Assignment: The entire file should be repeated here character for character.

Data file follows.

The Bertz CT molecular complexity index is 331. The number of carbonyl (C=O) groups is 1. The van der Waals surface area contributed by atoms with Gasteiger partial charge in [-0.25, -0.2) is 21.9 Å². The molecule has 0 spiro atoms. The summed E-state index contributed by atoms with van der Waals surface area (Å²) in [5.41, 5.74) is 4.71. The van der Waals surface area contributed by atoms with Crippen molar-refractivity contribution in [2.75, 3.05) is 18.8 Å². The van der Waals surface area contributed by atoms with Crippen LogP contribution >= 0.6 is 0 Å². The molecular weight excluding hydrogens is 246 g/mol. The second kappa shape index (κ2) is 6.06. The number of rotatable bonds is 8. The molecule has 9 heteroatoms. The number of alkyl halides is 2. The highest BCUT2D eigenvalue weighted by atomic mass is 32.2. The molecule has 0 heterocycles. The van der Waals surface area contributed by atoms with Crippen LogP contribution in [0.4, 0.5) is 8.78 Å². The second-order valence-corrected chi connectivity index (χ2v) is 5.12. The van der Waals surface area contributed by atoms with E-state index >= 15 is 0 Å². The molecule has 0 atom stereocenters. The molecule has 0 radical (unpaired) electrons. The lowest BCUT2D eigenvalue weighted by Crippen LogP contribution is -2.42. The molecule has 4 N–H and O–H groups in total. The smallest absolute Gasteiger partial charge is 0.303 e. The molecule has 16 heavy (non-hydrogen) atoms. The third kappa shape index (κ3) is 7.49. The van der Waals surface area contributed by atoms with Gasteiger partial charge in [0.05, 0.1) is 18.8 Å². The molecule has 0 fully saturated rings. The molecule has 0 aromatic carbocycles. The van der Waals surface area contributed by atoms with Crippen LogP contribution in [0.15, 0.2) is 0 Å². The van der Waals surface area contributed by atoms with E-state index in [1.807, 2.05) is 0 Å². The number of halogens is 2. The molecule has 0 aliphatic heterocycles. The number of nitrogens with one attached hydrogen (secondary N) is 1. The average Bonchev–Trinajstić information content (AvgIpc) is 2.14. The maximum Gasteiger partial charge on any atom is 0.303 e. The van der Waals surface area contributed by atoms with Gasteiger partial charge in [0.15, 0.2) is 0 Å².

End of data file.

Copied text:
The Bertz CT molecular complexity index is 331. The number of carbonyl (C=O) groups is 1. The van der Waals surface area contributed by atoms with Gasteiger partial charge in [-0.25, -0.2) is 21.9 Å². The molecule has 0 spiro atoms. The summed E-state index contributed by atoms with van der Waals surface area (Å²) in [5.41, 5.74) is 4.71. The van der Waals surface area contributed by atoms with Crippen molar-refractivity contribution in [2.75, 3.05) is 18.8 Å². The van der Waals surface area contributed by atoms with Crippen LogP contribution >= 0.6 is 0 Å². The molecular weight excluding hydrogens is 246 g/mol. The second kappa shape index (κ2) is 6.06. The number of rotatable bonds is 8. The molecule has 9 heteroatoms. The number of alkyl halides is 2. The highest BCUT2D eigenvalue weighted by atomic mass is 32.2. The molecule has 0 heterocycles. The van der Waals surface area contributed by atoms with Crippen LogP contribution in [0.4, 0.5) is 8.78 Å². The second-order valence-corrected chi connectivity index (χ2v) is 5.12. The van der Waals surface area contributed by atoms with E-state index >= 15 is 0 Å². The molecule has 0 atom stereocenters. The molecule has 0 radical (unpaired) electrons. The lowest BCUT2D eigenvalue weighted by Crippen LogP contribution is -2.42. The molecule has 4 N–H and O–H groups in total. The smallest absolute Gasteiger partial charge is 0.303 e. The molecule has 16 heavy (non-hydrogen) atoms. The third kappa shape index (κ3) is 7.49. The van der Waals surface area contributed by atoms with Gasteiger partial charge in [0.05, 0.1) is 18.8 Å². The molecule has 0 fully saturated rings. The molecule has 0 aromatic carbocycles. The van der Waals surface area contributed by atoms with Crippen LogP contribution in [0.15, 0.2) is 0 Å². The van der Waals surface area contributed by atoms with E-state index in [1.807, 2.05) is 0 Å². The number of halogens is 2. The molecule has 0 aliphatic heterocycles. The number of nitrogens with one attached hydrogen (secondary N) is 1. The average Bonchev–Trinajstić information content (AvgIpc) is 2.14. The maximum Gasteiger partial charge on any atom is 0.303 e. The van der Waals surface area contributed by atoms with Gasteiger partial charge in [0.15, 0.2) is 0 Å².